Wednesday, June 23, 2010

Inconsolable: OCD Melt Downs

I watched episode 4 of VH1's OCD Project. The person I identified most with in this episode was Kristen. I don't have contamination OCD, but I've been in that paralysis of avoiding doing a task because I will do it wrong and ruin everything. For Kristen, putting away her laundry was a monumental battle that doesn't play as dramatically on tv as eating off a toilet. It took a lot of courage on her part to risk contaminating everything she had just washed, and then be deluged with the anxiety of wanting to clean it all over again. I love her brother Theo. He is her link to the former "free spirit" she said she used to be. He knows she's still in there somewhere.

The phone call between an inconsolable Kristen and Theo, as he gently told her he wasn't going to come get her, was very powerful. He reminded her that what she wanted was to get better, which means putting aside the desperate desire to flee the anxiety. My therapist just recently talked about the parallels between the intense anxiety of obsessions, and a child who is inconsolable. The fear is very "young," and comes from a different place than our adult selves. I recognized the intonation in Kristen's voice. I've done this with my therapist, where he has to guide me from point to point when I was frozen in fear.

But I am troubled by the dynamic between David Tolin and Kristen and his tendency to revert to "black and white, all or nothing" thinking when he interacts with her, with a dose of power struggle thrown in--his insistence on a 5 minute shower as an end to itself, his "either fight the OCD or don't," and the snarky comment about Kristen needing to drop the Princess Act. The therapeutic alliance is really important in Exposure Therapy for a lot of people. The first thing Leonard said to me when we met was, "You have to tell me if you don't like me, because rapport is essential."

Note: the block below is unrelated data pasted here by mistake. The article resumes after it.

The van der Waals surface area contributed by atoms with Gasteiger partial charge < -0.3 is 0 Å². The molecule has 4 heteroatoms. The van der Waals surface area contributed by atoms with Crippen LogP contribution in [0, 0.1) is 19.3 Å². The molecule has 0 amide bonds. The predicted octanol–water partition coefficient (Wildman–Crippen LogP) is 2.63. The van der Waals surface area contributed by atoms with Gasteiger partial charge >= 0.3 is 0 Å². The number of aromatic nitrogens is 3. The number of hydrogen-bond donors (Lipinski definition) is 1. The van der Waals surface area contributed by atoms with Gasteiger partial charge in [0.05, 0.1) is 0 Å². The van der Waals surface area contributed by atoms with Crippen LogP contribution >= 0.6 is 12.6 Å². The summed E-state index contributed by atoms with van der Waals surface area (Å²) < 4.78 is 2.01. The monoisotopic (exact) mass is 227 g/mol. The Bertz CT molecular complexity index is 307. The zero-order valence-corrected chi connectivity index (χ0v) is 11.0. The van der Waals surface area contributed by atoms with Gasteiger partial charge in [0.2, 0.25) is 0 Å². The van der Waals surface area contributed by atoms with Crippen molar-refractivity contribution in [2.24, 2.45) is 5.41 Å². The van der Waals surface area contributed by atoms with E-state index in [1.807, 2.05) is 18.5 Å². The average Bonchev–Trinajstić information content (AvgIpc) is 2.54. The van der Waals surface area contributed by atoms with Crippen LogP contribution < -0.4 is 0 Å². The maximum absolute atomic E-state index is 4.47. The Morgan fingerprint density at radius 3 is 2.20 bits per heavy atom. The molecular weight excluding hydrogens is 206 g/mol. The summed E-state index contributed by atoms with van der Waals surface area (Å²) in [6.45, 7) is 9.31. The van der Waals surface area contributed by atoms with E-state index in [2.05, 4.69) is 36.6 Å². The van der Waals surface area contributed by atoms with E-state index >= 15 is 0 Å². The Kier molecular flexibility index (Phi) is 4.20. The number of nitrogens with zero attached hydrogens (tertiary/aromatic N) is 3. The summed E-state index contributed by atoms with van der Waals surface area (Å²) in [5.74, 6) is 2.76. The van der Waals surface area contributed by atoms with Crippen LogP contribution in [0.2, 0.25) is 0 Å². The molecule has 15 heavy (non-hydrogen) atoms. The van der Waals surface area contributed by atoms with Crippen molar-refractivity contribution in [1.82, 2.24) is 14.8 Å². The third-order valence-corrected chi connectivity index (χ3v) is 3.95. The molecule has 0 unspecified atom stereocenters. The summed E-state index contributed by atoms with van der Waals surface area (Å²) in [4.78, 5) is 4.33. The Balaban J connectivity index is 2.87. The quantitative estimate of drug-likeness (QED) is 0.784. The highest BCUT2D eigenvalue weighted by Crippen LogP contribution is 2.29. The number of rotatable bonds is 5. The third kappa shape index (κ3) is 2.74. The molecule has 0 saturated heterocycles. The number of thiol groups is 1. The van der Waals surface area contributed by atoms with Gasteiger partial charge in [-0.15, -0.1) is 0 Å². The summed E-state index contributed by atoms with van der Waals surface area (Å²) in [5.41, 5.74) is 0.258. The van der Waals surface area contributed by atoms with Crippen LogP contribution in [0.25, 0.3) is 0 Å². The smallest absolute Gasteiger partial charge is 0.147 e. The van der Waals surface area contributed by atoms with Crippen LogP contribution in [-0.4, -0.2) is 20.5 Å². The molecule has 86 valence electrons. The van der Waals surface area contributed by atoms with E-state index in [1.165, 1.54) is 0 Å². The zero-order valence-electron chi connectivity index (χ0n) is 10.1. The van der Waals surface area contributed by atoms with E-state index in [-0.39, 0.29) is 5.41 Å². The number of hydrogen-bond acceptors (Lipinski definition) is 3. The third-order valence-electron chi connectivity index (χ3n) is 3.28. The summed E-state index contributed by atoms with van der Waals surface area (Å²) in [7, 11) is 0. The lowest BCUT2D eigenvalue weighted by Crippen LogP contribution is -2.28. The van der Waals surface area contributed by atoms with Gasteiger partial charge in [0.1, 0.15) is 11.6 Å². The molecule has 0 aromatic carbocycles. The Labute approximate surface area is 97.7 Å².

Does David Tolin really believe that Kristen is just spoiled and stubborn? He said he wouldn't negotiate with her, that she needed to either do the Exposures or not. For some people, this might work as a strategy, but in my opinion it sucks. ERP has a high drop out rate, which is disturbing, because ERP is a treatment that works for OCD. I believe there is a temptation on the part of some therapists to label someone "non-compliant" if they don't do their exposures, instead of figuring out why they aren't willing to do them, and working to give those reasons less credibility. Even 20 years ago, people with OCD were considered hopeless by much of the therapeutic community. I'm sure it is exhausting being an Exposure therapist at times. It's exhausting living with OCD.

OCD will always want to bargain and argue, but people with OCD are more than just the OCD. The healthy part of Kristen signed up for a hellacious show because she wants to get better. That is who Theo addressed when he talked to his sister on the phone, and he acknowledged the fearful part of her with considerable compassion. When we feel OCD anxiety, it is using our one and only nervous system. It feels real. OCD has no respect for me as a person--it is all about reducing anxiety, even at the expense of having a life. It feels death defying to put away clean laundry if you believe it's contaminated. It isn't pretend. Facing that fear by doing Exposures takes courage, and in spite of the perception of Kristen as a Princess, she is showing a lot of courage.


  1. Yeah, I watched/listened to episode 4 and my sympathy is with Kristen. Why couldn't Tolin help her go from 8 to 7 to 6 to 5 minute showers? That's more how I've "succeeded" with ERP (except that I wouldn't improve quite so consistently). And having the shower shut itself off would bother me - I want the control of that. Or Kristen's feeling sick. For me, the sick feeling is a general build up, not tied in specific time with the actual exposure. It's all fine and great to feel sick for an hour when I want to work on OCD, but make that look more like 24/7 and I'm sick of it.

  2. " It feels death defying to put away clean laundry if you believe it's contaminated. It isn't pretend. Facing that fear by doing Exposures takes courage, "
    Amen Amen Amen! :)
    It's nice to hear your reviews about this show. I can't bring myself to watch it because it hits a little too close to home.